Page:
figure 4-20. These components are similar in function
to the main rotor.
The pylon, shown in figure 4-20, attaches on the
aircraft to the main fuselage by hinge fittings. These
hinge fittings serve as the pivot point for the pylon to
fold along the fuselage. Folding the pylon reduces the
overall length of the helicopter, which helps for
confined shipboard handling.
The pylon houses the intermediate and tail rotor
gearboxes, tail rotor drive shaft, cover, tail bumper,
position/anticollision lights, hydraulic servos, flight
control push-pull tubes/cables/bell cranks, stabilizer/
elevator flight control surface, some antennas, and
rotary rudder assembly.
Rotary Rudder Head
The rudder head can be located on either side of the
pylon, depending on the type of aircraft, and includes
such items as the hub, spindle, pitch control beam, pitch
change links, bearings, and tail rotor blades.
Change in blade pitch is accomplished through the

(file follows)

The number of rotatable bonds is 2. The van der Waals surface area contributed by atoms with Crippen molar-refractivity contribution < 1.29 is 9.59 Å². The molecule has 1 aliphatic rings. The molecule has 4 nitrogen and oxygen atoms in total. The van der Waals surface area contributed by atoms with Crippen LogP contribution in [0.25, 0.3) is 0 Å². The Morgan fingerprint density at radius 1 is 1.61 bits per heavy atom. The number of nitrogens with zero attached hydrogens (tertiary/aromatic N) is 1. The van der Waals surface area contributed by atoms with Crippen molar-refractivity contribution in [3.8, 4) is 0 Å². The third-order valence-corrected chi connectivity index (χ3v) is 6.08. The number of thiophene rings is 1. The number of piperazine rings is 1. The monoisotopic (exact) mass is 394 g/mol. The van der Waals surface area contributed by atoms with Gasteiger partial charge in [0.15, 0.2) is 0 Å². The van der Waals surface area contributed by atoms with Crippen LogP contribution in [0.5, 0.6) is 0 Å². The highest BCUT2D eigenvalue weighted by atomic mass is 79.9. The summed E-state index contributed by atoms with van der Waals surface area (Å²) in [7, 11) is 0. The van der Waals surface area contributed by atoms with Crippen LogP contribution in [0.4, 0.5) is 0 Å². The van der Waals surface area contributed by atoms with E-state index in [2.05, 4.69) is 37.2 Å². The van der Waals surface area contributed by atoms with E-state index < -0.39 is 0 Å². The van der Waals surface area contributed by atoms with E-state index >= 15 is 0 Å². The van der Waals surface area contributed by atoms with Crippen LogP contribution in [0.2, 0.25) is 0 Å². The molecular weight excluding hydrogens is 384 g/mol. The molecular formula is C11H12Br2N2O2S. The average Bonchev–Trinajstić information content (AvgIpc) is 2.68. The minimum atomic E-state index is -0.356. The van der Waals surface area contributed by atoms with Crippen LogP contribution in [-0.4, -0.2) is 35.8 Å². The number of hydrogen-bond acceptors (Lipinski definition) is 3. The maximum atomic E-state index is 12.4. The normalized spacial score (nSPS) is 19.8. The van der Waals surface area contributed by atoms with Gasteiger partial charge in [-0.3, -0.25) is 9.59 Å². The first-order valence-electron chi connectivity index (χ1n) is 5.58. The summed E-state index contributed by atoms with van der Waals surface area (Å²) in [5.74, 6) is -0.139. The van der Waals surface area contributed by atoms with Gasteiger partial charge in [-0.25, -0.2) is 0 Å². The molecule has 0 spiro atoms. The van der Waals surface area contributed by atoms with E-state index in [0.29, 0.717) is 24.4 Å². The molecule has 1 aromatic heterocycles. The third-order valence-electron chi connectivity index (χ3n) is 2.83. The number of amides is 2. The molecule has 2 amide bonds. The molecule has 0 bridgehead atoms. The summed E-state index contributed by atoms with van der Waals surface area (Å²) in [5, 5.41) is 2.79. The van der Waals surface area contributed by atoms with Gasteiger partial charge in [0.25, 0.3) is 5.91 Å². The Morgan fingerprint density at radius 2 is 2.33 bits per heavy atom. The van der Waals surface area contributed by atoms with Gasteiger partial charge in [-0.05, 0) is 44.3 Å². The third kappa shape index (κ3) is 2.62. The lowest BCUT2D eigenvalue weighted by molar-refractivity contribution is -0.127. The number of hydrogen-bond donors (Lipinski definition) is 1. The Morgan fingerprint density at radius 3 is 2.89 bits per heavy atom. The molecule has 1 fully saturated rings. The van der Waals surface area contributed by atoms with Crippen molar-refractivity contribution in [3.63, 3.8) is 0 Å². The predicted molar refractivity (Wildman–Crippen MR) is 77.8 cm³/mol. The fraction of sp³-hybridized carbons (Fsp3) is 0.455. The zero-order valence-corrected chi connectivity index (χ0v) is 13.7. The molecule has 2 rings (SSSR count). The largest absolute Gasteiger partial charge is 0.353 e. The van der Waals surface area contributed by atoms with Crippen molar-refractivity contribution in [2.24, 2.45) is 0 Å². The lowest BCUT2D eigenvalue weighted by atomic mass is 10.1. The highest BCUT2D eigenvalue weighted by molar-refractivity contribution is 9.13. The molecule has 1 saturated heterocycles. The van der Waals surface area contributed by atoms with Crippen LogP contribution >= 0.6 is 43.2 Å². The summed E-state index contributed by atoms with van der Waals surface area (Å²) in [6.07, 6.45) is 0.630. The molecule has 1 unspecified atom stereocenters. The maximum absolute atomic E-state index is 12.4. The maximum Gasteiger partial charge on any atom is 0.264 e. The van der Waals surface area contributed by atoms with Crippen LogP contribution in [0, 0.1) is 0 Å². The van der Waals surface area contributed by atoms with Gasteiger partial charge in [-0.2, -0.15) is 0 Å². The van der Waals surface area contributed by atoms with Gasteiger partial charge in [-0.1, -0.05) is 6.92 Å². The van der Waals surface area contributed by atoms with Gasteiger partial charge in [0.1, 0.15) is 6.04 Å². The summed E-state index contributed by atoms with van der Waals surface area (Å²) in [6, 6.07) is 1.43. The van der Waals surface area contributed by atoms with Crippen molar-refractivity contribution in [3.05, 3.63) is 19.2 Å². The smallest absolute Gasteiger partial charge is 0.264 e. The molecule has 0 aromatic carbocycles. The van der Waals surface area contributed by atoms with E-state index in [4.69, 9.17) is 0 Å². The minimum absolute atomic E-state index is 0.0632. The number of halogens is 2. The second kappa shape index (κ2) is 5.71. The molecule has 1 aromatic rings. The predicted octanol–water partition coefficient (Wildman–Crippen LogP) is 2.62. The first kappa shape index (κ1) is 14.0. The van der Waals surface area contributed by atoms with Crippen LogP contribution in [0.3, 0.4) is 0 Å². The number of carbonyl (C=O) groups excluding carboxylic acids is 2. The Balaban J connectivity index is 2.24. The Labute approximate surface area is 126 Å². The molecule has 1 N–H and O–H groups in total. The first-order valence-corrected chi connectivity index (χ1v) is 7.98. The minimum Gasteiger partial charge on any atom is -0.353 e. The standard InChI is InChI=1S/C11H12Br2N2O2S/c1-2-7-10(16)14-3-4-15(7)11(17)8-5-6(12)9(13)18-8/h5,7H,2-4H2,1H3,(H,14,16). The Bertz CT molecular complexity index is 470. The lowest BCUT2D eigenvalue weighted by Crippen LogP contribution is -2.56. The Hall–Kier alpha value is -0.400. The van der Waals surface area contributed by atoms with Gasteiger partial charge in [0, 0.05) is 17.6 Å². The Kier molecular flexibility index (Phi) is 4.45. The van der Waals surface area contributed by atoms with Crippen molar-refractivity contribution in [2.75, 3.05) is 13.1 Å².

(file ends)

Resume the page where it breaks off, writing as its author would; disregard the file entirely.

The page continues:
pitch change shaft that moves through the horizontal
shaft of the tail gearbox, which drives the rotary rudder
assembly. As the shaft moves inward toward the tail
gearbox, pitch of the blade is decreased. As the shaft
moves outward from the tail gearbox, pitch of the blade
is increased. The pitch control beam is connected by
links to the forked brackets on the blade sleeves.
Rotary Rudder Blades
Like the blades on a main rotor head, the blades
found on a rotary rudder head may differ, depending on
the type of aircraft. Tail rotor blades may consist of the
! Aluminum alloy, graphite composite, or
! Aluminum pocket and skin with honeycomb
core or cross-ply fiber glass exterior
! Aluminum or graphite composite tip cap
PITCH CHANGE LINK
ROTARY RUDDER BLADE
ROTARY RUDDER HUB
PITCH CONTROL BEAM
Figure 4-20.Tail rotor group.